"It's tough being able to appreciate $5,000 and $10,000 paintings and not being able to afford them," said Rau, 26. At an event later this month where Red Labor and other artists will show art and objects that fuse art and fashion, "$50 might be the limit for most people."

The "Dirty But Sophisticated" event at Ybor's Czar club will feature live music and more than a dozen artists exhibiting art that also falls under the heading of commerce. Iron-On will also be selling "New Art Products" as part of the Tampa Museum of Art's Art After Dark event on April 21, which also features live music, screen-printing and painting.

"A lot of young people who are very consumer-oriented may have no interest at all in art, but they are willing to find out about it" through screen-printed T-shirts and messenger bags, said Bertrand, 24. "It's the drive for something cool to wear that gets them interested in art. We try to do several tiers of merchandise and art prices — if you like this [T-shirt], you might grow into that [artwork]."

"A lot of people think that we're not artists because we work digitally," Rau said. "We're not at the point yet where digital artists and painters are on the same plane. This is actually a way for us to take advantage of that perception; since we're not traditional artists it's easier for us to get away with making work that's not traditional art."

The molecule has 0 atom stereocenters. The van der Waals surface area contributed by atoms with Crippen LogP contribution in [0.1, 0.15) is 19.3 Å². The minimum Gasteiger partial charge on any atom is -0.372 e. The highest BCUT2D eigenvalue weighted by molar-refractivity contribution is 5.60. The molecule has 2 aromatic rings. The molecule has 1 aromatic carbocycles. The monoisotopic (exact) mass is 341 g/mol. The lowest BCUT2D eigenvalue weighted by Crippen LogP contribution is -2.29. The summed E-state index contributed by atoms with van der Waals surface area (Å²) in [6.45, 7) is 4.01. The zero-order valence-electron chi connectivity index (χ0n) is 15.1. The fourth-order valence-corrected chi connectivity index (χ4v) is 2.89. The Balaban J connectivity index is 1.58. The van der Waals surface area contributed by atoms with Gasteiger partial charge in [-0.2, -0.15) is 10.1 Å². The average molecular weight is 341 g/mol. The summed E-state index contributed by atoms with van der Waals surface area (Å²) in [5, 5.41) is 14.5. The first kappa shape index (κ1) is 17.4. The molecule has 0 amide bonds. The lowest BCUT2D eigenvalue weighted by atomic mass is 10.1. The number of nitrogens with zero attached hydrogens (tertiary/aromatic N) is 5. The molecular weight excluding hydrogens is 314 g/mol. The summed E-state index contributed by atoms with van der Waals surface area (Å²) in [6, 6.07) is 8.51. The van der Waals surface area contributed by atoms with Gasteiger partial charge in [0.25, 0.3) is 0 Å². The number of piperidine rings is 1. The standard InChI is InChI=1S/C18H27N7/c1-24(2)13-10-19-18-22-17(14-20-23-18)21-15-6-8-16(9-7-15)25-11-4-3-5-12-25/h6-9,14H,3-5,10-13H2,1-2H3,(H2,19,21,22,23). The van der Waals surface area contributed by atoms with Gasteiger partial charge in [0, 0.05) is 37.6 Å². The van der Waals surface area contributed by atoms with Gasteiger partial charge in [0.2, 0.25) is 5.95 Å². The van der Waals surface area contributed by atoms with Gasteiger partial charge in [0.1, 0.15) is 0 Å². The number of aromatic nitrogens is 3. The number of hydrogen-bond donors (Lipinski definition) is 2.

Haring's Pop Shop was dismissed by critics at the time, but Iron-On Resistance seems to be getting a pretty warm reception in Tampa judging from the group's inclusion in Booty. (Incidentally, many of the sales on their website come from out of state and countries as far and wide as Norway and Japan.) In their own work as Red Labor, Bertrand and Rau create layered collages of digital images for transfer onto their screen-printed objects. They may start by scanning textured surfaces like canvas to create visual dimension, then add graphic elements of Renaissance and Baroque ornamentation for a contrasting aesthetic, in rebellion against minimalist, anesthetized corporate design. While Haring's cartoony, hand-drawn shapes sometimes convey a childlike sense of enthusiasm and innocence, Red Labor's imagery evokes the sensory overload of media culture and American militarism. Tanks, rockets and faceless yes-men with television heads populate the pair's designs; messages like "I love my military industrial complex" drive the ironic commentary home.

Rau and Bertrand credit the Internet with making their business possible, enabling rapid, relatively costless change to their virtual storefront, scalable inventory and access to customers all around the world, combined with publicity from blogs. However, they haven't ruled out the idea of opening a physical store somewhere in Tampa. An increased presence in the community could help the group's practice — incorporating social critique into youth-oriented apparel with street credibility — become viral and catch on among local groups working for change, something Rau hopes for.

Haring would be proud.